Cross Context Scripting with Sage

This month we have a guest blogger and his name is David Kierznowski, the founder of Operation n – the adventures of Michaels Daw. David and I have been working together on various security related projects. He currently works as a security analyst and researcher. David contacted me after he found interesting anomaly with Sage Firefox Extension. These are his words:

I would often keep abreast of new vulnerabilities and exploits via my RSS feeds. [...]

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JavaScript Authorization Forcer

This is an idea I am still developing. The malicious JavaScript presented here tries to guess URLs that contain credentials. It is sort of Basic Authentication/FTP Authentication bruteforcer.

The source code can be downloaded from here.

The POC works well in IE6, IE7, Firefox and Opera. I wasn’t able to suppress the Basic Authentication dialog when trying to create a real Basic Authentication Bruteforcer. However, I came up with this lazyForce implementation. [...]

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JavaScript Visited Link Scanner

This is a technique which I learned from Jeremiah Grossman and his presentation on JavaScript malware. Please, keep all the credits for this finding to Jeremiah.

The POC presented here is my improved version of the POC presented in BlackHat. I made it work in IE6, IE7, Firefox and Opera. My main challenge was IE6. IE6 is very nasty when dealing with dynamically generated style sheets. However, these can be easy solved by reusing the current style sheet. [...]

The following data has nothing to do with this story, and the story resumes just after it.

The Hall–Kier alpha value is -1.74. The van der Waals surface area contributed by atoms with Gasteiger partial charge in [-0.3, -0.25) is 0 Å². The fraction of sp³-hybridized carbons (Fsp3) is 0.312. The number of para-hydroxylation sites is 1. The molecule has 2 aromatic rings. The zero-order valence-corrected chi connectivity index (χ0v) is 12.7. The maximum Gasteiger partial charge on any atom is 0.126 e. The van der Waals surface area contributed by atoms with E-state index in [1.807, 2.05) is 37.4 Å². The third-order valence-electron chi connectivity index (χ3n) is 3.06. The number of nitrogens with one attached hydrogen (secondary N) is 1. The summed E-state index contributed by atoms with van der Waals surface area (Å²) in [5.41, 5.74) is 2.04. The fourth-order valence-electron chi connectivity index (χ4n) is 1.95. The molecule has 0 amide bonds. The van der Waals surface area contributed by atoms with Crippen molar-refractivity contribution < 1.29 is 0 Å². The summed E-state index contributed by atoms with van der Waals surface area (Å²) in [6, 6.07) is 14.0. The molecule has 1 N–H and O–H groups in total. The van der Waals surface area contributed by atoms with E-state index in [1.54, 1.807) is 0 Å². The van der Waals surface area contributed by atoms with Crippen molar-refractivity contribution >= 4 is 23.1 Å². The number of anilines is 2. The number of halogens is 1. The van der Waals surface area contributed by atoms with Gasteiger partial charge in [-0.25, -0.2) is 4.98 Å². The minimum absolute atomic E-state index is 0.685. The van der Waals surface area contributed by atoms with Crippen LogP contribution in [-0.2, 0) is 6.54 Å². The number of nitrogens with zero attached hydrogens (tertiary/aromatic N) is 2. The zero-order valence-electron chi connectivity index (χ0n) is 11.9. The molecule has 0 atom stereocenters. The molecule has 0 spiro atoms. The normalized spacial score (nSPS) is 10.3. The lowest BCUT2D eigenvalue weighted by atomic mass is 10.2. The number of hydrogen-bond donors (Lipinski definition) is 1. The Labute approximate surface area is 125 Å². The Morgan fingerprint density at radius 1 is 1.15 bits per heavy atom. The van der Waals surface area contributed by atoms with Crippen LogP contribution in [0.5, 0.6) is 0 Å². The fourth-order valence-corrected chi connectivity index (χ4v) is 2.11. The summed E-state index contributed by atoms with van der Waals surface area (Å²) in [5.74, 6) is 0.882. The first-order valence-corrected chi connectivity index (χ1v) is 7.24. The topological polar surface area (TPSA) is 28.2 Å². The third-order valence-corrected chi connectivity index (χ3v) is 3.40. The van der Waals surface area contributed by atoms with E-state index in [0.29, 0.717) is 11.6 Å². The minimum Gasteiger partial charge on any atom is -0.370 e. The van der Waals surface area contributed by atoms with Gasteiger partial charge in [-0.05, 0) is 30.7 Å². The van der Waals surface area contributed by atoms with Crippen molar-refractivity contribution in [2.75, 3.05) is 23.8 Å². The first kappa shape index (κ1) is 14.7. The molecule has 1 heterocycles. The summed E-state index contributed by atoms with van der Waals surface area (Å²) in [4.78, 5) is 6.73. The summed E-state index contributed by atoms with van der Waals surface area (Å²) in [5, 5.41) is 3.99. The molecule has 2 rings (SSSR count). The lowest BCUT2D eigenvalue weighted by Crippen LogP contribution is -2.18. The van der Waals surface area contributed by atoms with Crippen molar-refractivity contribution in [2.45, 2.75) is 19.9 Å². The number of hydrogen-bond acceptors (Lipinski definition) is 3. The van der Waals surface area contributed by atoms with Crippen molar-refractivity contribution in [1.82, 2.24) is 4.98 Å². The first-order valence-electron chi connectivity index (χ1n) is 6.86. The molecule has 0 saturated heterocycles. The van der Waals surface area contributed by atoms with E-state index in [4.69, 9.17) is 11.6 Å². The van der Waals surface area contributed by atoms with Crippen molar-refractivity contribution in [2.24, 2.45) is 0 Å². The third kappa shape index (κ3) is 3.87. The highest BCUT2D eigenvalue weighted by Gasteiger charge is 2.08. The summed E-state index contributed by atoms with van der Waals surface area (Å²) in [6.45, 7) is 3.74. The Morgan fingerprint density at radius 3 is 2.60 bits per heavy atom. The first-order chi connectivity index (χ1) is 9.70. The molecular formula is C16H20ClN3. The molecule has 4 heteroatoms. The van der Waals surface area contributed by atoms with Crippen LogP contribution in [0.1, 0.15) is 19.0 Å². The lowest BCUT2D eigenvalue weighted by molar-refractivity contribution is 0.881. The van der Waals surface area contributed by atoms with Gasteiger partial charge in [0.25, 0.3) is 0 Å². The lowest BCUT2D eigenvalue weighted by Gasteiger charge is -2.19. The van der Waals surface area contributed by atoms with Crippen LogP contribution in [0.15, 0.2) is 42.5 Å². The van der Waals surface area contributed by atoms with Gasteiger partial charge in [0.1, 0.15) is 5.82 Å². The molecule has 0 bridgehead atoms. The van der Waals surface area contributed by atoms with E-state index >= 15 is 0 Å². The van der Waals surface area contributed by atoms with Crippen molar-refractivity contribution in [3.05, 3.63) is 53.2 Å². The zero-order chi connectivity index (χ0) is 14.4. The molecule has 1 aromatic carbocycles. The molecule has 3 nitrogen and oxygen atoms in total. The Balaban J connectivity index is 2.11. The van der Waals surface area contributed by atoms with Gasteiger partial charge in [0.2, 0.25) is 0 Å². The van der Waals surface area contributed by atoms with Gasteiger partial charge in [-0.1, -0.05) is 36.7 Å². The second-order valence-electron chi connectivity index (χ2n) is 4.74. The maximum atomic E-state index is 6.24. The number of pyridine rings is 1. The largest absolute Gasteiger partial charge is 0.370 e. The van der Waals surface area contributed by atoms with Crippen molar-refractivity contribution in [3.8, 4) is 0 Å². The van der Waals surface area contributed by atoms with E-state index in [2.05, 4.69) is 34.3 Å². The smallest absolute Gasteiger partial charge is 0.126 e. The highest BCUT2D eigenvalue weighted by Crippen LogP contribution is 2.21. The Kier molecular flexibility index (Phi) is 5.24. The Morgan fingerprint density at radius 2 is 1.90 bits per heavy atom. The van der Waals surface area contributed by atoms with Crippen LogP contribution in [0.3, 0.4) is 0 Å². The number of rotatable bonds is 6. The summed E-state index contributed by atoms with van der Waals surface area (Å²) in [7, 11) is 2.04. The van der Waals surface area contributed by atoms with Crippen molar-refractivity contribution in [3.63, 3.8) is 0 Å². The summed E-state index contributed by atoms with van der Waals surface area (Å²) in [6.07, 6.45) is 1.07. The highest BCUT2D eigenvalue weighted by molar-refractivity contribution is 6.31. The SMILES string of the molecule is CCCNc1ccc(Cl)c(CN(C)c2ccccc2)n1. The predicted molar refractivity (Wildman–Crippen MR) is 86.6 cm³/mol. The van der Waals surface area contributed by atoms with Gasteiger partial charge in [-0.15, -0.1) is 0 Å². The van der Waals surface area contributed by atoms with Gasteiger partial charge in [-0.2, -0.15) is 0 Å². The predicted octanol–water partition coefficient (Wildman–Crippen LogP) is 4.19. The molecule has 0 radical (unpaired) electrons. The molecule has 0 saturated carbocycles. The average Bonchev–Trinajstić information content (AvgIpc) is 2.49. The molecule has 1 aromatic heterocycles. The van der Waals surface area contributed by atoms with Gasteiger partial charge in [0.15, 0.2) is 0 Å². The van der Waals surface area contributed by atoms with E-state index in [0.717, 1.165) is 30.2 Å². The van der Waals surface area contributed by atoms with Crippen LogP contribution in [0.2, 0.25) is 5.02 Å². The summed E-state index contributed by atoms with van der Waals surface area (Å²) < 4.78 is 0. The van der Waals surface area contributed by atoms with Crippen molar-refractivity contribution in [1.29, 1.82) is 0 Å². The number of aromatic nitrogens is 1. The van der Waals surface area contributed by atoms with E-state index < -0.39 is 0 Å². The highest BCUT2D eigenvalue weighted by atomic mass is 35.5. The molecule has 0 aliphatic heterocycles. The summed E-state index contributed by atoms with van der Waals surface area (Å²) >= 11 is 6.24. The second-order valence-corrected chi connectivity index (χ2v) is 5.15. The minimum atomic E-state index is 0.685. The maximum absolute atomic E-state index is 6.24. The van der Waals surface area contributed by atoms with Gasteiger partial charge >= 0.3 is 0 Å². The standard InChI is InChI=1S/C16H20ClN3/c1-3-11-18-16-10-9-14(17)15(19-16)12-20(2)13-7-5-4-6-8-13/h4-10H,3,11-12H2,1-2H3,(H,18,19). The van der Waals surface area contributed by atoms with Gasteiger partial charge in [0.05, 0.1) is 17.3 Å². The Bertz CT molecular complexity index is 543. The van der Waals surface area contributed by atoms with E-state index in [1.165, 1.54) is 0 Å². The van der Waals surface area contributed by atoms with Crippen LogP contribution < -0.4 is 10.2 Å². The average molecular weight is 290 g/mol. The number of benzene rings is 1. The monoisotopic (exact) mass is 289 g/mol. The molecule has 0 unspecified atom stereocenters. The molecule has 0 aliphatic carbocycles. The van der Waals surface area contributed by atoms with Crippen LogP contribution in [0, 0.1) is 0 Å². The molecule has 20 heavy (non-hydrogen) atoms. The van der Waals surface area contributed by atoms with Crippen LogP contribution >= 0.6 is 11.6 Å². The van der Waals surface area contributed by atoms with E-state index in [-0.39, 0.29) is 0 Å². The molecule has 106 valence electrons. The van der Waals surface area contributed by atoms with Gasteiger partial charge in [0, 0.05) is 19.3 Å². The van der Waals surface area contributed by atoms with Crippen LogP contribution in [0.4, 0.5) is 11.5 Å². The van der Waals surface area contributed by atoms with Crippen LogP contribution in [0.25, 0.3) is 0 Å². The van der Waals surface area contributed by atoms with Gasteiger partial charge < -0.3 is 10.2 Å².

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XSSing the Lan 4

Trust is a beautiful concept that rarely finds application in real life. Unfortunately, trust is all we’ve got when dealing with computers: username, password, master I am here to serve you; neither semantics nor pragmatics. The browser security model is kind of based on trust. The browser trusts websites that you trust. It relies on our judgment which is wrong most of the time. [...]

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XSSing the Lan 3

In my previous posts I mentioned that in order to compromise a LAN device from the Internet the attacker needs to exploit a XSS vulnerability in the device firmware. The limitations of this kind of attack are quite obvious. Let’s have a look at the exploitation process again.

First of all the local LAN needs to be explored for live hosts and than each host needs to be scanned with a URL Signature database in order to detect the firmware type and version. [...]

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XSSing the Lan 2

In order to perform browser based attacks, JavaScript is most definitely required with a number of restrictions of course. Flash 7 has the flexibility to perform cross domain requests without restrictions, however this is sort of fixed in Flash Player 8. Java applets are quite the same in that respect. In certain situations it might be possible to trick the browser into doing what ever you want, but this is a different story. [...]

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XSSing the Lan

Since there is a growing interest in XSS (Cross-site Scripting) attacks, I will try to put in theory how border routers/gateways can be trivially compromised over the web. For the purpose of this, three prerequisites need to be met: a page that is controlled by the attacker, lets call it evil.com; router vulnerable to XSS; user attending evil.com.

Once the user visits evil.com a malicious JavaScript code executes to find what machines are alive on the LAN and where the router is located. [...]

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